Published  30/11/2004

MoMA New York Reopens

MoMA New York Reopens

The Japanese architect, Yoshio Taniguchi's $425 million reconstruction of New York's Museum of Modern Art, comprises the largest museum opening of the 21st century and encompasses 630,000 square feet on six floors. Taniguchi has previously designed a number of museums, including the Gallery of Horyuji Treasures at the Tokyo National Museum, the Toyota Municipal Museum of Art, The Marugame Genichiro Inokuma Museum of Contemporary Art and a small museum in honour of the artist Kaii Higashiyama. Taniguchi uses light as a medium, diffusing planes into each other, or making them compellingly prominent.

At MOMA, Taniguchi has provided 20% more space for the Sculpture Garden. The former interior has been completely torn out, although Philip Johnson's 1960s additions are still recalled in their facades and in an iconic staircase reminiscent of the Bauhaus. Now, there is a visible revolution in the actual disposition of space, which opens up the earlier planar arrangement and enables art literally to flow, like a river, through the gallery. Chief Curator of painting and sculpture, John Elderfield, is quoted as having said that there has now been created, 'a sense of history flowing like a river through all the galleries'. The galleries themselves are separate but interconnected, as is required for these particular narratives of modern art.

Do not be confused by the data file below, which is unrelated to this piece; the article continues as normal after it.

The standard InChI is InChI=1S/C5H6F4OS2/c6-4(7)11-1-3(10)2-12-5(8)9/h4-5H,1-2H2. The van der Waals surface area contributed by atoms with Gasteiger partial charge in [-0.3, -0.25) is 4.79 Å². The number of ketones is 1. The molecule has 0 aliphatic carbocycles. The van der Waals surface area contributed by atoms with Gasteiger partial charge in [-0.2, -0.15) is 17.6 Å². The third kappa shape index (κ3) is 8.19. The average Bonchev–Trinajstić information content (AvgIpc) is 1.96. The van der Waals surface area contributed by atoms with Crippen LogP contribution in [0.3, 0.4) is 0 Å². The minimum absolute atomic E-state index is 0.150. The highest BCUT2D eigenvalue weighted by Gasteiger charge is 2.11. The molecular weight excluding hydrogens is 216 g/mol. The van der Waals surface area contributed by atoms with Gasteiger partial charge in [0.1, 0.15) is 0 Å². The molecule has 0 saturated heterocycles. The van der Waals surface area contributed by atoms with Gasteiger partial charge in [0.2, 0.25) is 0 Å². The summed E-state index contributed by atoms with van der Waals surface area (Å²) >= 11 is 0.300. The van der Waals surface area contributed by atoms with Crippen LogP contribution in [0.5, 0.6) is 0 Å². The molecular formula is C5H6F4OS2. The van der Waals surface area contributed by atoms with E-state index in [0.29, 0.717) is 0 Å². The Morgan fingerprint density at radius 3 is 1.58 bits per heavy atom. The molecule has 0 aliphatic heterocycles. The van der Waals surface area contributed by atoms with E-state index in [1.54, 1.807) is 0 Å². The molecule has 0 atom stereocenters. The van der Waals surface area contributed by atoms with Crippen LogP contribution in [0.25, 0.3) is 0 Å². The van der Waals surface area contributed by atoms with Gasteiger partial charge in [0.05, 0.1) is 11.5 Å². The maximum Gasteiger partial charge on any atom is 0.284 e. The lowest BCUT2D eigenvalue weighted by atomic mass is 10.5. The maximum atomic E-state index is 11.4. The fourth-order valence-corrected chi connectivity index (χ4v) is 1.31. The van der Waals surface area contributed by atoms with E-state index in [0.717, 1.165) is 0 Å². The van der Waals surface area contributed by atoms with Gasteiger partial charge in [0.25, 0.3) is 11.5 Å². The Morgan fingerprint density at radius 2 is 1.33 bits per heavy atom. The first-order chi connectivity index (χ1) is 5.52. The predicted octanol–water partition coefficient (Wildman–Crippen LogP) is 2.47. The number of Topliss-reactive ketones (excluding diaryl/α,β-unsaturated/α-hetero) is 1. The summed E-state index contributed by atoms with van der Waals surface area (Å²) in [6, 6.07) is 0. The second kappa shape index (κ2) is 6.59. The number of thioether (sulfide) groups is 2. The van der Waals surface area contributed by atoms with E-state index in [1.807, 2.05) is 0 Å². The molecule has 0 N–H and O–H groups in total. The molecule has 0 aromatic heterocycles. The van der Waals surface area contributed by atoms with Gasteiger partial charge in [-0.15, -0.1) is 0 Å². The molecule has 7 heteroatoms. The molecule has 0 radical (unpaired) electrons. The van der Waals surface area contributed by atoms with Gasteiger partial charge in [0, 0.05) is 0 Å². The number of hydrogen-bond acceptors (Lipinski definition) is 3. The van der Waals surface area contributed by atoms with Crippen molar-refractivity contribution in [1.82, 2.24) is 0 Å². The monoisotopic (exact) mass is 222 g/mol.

Taniguchi won the MOMA commission in December 1997, after an international competition with three other finalists - Bernard Tschumi, Dean of Columbia University’s graduate school of architecture and Jacques Herzog and Pierre de Meuron, the two Swiss architects of Tate Modern, London. Taniguchi's basic idea was to place the contemporary at the core, thus reinforcing the MOMA narrative itself. This proved to be the winning move.

Refreshingly, Taniguchi is unwilling to admit to any modern influences other than the classic teahouse design and ceremonial approach - asymmetrical and rigorous with a grid pattern and a highly conscious emphasis on the materiality of the design. It would appear that the MOMA committee exercised great care and discretion in selecting Taniguchi for the new building.

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